Last Updated on 2 months by Usman Sheikh
For most marketers and digital nomads, algorithms are a bit like a blockchain. Everyone understands a bit of it, but ask them to explain what and how it works – good luck or expect a long complex answer that seems to go off topic but does not really answer the question.
You know it. We have all been there. So what are algorithms exactly (without going off on a tangent)?
What Are Algorithms – The Official Definition:
I like BBC’s definition:
An algorithm is a sequence of instructions or a set of rules that are followed to complete a task.
Source: BBC Bitesize
So what does that mean exactly? Let’s demystify some of this term loosely bounced around in the context of someone who has an attention span of a 2-year-old on YouTube (yes I have a 2-year-old at home and yes he has been getting too much screen time).
It is like asking your computer to run a program with a specific goal in mind. The algorithm’s goal can be to provide good search results that answer the query in the easiest and quickest time possible using complex data technology (if you thought of Google’s algorithm here, you get a star!)
Or it can be showing you videos on your streaming app feed for ones you have watched a lot in the past or have shown interest in (you guessed it, YouTube)
Or it can be your friends’ updates and or ads on topics you have shown interest in by browsing on their platform (Facebook, Twitter, or really any other social media platform is using an algorithm for this).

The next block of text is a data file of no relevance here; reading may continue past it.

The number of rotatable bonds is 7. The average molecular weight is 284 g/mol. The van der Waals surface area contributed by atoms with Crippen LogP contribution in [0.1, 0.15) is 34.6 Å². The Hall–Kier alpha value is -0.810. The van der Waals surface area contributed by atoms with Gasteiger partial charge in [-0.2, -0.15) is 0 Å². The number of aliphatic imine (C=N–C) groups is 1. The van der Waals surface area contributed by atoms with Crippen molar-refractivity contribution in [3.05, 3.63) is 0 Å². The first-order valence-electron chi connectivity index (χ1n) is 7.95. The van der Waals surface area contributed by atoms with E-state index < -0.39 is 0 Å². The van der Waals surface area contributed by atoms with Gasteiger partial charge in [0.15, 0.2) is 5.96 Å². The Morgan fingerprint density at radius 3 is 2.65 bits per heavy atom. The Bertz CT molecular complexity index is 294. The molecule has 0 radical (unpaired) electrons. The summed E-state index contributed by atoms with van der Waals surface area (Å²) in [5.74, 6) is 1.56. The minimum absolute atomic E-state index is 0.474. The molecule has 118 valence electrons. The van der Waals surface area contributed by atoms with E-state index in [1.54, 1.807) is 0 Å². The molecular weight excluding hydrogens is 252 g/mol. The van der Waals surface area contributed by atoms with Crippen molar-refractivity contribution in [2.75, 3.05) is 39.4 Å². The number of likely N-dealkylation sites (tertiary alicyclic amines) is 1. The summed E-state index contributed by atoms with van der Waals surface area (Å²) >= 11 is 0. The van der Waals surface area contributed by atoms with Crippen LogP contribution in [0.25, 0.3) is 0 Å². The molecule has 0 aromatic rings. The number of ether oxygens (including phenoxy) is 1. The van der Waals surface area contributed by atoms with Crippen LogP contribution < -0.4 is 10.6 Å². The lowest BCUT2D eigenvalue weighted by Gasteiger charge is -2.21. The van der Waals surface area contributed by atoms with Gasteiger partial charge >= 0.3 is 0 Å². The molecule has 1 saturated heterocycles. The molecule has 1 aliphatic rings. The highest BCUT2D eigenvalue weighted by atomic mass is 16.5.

The internet runs on these algorithms. Websites have algorithms. Search engines have algorithms. Online or mobile apps have algorithms. GPS has algorithms. Video games have algorithms. Artificial intelligence? Dating Sites? Social Media sites? Well, you get the point.
In a nutshell, this task or guidance provided to machines in a form of code is not easy to do and there will never be 100% correct results for every user, every query, or every action that takes place online. Because of this, these algorithms must ‘optimize’ – keep trying to feed you things to ensure your satisfaction remains high (or keeps going in the right direction), so you a) spend more time on their platforms or b) come back often and or tell your friends about it.
Hopefully, you can see that algorithms aren’t as mysterious as you originally thought before starting down this post 😊. We are talking concepts here and not technical definitions, so you understand what they are designed to do and the intricacies around them.
Related: What Is Web Development
Why algorithms have gotten a bad rep lately?
So why the heat lately?
Well, on social media – let’s take Facebook for example – it keeps giving you posts, ads, and content on topics you have shown interest in. These algorithms track all the online behaviour of users, and slice and dice your profile to match you with ideas, products, communities that they think you will engage with well. Well, that on the surface is not bad, but it allows you to create a more tunnel vision and groupthink. Polarized topics can form groupthink and it becomes harder for us to connect with others who may not hold our viewpoint over a period of time.